This post is inspired by e-mail I received from one of my readers. This reader is familiar with online writing in that he has earned money writing for sites that pay up front. Now he’s looking to increase his residual income stream (smart move).
The reader was interested in my opinion on content sites post panda and also wanted to know how many articles I’ve written for each content site. Additionally, he inquired about how many sites I have and how many articles are on each. I guess it’s his way of gauging the amount of work it takes to build a steady residual income stream. He also suggested that it would make an interesting post, so here it is:
My Article Numbers
To give an overview I have 270 articles on Suite 101 about 20 on HubPages, had over 300 on eHow and currently have hundreds of articles (probably about 1,200 or so) sprinkled across my various websites. At last count I’m down to 15 or 16 sites. Of those sites 4 or 5 bring in the most income (the best earning site still doesn’t have 40 posts on it yet).
As far as my opinion on content sites post panda, I think they still have something to offer to folks who are new to online writing and are looking to get their feet wet. Sites like Suite 101 provide some sort of editorial feedback. Because many newbies have never published online before, content sites are a good place to start.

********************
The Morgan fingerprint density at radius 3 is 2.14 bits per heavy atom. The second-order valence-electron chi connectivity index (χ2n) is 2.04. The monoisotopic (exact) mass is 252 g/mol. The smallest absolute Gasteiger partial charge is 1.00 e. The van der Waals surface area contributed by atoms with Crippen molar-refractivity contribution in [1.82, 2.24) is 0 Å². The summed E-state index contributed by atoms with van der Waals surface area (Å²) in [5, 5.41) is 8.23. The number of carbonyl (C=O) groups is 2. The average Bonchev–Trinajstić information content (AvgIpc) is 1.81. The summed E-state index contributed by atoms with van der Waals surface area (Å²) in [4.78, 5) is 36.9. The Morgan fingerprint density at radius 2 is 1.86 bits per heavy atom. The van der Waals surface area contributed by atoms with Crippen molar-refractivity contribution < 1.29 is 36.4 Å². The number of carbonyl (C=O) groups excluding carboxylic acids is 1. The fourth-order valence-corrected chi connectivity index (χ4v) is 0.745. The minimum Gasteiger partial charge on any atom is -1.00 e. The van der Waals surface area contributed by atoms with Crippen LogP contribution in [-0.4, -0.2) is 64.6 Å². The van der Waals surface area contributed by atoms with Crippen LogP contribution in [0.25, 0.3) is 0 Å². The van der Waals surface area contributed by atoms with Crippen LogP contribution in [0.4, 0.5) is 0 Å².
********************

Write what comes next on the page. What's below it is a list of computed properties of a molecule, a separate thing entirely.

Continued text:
Having said that, at this point in my online writing career I choose not to use content sites. They served their purpose for me early on and I’m thankful for that. However, for me to keep marching towards my goals, I’ve got to drop content sites from my arsenal (or at least severely reduce my time writing for them). Last month they made up 4% of my online revenue stream and dwindling.
A Little Advice
Now that we’ve got the numbers and my opinions out of the way, the most important aspect of my online writing journey isn’t so much about how many articles I’ve written or sites I own. It’s all about what I learned during and after writing each article and building each site. I learned much about online writing and even more about myself.
My last site, to which I bring the most experience, has earned more in 4 months than most of my blogs earned in 4 years. As I continue on this online journey I keep learning what works and what doesn’t. I also learn what I’m willing to do and what I’m not willing to do.
I think the most important lesson I learned is that a common sense search is more lucrative than a keyword search when starting a new site. My least lucrative blogs followed the keyword search formula while my most successful ones were based on common sense.
Oh, and one more thing. You’ve got to enjoy what you do. If you don’t enjoy it, stop now. There’s no way you’ll be able to write the amount of articles it takes for a steady residual income stream if you’re not having fun while doing it.